Welcome to CLAS Connections, a minicast that spends a heartfelt five minutes with people from UConn’s College of Liberal Arts and Sciences. In each case, their special connection has had a profound and lasting impact on their lives.
Today, we hear from alumnus Josh Couvares, a 2015 graduate and English major, and his mentor, Board of Trustees Distinguished Professor of English Gina Barreca. Josh describes how Gina helped him pave a path to becoming a singer-songwriter, while ensuring, as Gina puts it, he still “has dental.” Get ready to smile your face off. Here’s Josh and Gina.
Gina Barreca: Josh, when did we first meet?
Josh Couvares: The first class was modern British literature, I believe. When you walked in, you go, “Hey, I’m from Brooklyn. I don’t turn my back on crowds. I won’t write on any chalkboard, because I won’t turn my back on crowds.” And I was immediately like, yes, this is going to be a great class. And then the books that we were reading were just, immediately, way more intriguing than anything I’d really ever read. It opened up my mind a lot immediately to just what literature can be. And, how that applies to your own view of humanity.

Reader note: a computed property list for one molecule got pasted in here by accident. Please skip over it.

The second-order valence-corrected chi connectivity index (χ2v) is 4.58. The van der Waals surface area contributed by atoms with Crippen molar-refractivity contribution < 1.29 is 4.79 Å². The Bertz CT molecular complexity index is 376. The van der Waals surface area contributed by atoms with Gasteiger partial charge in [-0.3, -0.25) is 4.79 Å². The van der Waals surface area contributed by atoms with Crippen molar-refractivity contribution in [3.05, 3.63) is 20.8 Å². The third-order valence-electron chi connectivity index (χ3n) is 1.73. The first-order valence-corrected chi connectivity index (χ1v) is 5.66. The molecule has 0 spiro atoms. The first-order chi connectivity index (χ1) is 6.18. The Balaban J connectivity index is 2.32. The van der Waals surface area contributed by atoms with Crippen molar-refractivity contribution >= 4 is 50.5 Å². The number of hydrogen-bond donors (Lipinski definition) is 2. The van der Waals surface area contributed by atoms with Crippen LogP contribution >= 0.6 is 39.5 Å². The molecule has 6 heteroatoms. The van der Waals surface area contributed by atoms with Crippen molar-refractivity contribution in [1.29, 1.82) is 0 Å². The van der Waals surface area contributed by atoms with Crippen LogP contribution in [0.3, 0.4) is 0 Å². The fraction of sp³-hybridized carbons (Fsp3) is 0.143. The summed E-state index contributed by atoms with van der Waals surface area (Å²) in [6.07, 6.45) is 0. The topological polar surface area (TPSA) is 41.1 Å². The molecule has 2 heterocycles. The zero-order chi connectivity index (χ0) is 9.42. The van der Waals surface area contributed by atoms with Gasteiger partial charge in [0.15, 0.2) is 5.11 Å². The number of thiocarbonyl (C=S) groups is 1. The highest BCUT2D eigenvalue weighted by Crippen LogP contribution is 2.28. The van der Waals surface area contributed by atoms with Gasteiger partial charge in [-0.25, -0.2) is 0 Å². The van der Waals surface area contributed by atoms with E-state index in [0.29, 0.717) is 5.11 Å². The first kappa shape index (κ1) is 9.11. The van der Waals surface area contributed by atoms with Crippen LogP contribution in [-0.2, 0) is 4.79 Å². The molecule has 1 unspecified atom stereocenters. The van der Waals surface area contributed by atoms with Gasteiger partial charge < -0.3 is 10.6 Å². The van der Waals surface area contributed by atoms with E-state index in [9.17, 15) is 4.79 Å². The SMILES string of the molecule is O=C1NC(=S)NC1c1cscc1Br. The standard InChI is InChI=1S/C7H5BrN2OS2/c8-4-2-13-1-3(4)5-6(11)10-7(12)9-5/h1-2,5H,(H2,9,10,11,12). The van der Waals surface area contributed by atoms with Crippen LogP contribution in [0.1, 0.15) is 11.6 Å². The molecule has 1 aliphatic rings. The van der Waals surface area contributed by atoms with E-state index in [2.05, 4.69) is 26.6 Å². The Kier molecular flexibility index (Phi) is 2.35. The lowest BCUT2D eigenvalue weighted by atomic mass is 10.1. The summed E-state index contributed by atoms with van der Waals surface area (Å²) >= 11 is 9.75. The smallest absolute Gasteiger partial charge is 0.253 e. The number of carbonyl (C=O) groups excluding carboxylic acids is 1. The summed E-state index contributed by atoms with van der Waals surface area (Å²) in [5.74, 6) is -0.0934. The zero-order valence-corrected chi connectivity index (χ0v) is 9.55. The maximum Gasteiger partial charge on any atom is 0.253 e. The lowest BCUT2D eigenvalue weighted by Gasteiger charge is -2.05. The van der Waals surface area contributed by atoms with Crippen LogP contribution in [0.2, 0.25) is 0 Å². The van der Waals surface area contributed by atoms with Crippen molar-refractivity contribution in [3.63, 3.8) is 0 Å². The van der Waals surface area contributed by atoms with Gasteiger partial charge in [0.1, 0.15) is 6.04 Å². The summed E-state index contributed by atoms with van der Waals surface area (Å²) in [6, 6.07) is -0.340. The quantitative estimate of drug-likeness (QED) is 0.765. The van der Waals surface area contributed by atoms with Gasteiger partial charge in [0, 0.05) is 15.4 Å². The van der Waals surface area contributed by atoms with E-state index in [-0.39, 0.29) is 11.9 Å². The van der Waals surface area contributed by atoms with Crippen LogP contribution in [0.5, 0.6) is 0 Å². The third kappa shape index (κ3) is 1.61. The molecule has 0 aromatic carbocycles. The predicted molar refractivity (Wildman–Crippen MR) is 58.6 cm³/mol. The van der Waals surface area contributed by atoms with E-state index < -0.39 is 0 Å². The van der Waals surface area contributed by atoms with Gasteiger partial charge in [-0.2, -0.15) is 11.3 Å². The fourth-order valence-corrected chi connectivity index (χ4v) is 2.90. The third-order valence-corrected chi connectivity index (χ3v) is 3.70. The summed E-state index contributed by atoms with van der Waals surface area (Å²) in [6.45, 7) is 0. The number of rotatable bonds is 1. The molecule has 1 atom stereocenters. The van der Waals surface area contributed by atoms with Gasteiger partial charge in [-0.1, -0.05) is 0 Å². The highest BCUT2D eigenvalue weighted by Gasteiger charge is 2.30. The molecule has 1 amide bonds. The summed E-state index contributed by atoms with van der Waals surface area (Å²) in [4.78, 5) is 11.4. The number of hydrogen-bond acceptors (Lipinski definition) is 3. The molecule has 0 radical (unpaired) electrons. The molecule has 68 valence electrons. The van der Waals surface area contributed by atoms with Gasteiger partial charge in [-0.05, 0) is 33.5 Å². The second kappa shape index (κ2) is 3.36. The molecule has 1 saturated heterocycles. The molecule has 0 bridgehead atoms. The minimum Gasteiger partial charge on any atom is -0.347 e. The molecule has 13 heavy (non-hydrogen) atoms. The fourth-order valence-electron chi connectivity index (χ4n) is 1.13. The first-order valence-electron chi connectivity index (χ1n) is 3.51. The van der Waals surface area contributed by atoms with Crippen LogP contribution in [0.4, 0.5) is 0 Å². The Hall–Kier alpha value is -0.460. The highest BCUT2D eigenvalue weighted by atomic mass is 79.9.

Gina Barreca: I’ll give you the $20 that I owe you for giving such a good explanation of why I teach the way I do. And, and yes, I still insist they use paper books and that they have to write notes on their notebooks. But in class we talk about the text. And through the text then you will illuminate your own lives. And one of those books had a real effect on you.
Josh Couvares: Yes. “Saturday Night and Sunday Morning” by Alan Sillitoe is still one of my favorite books. Basically the cornerstones of anything I’ve done creatively with music. My mom realized that I had enough credits to graduate a year early and she was like, “Great, I don’t have to pay for a year of college.’ And I was desperately trying to find a way to make that not happen. I reached out to you, I was like, “Hey, I don’t wanna graduate early.” And then we kind of discussed why I should not, in fact, graduate early.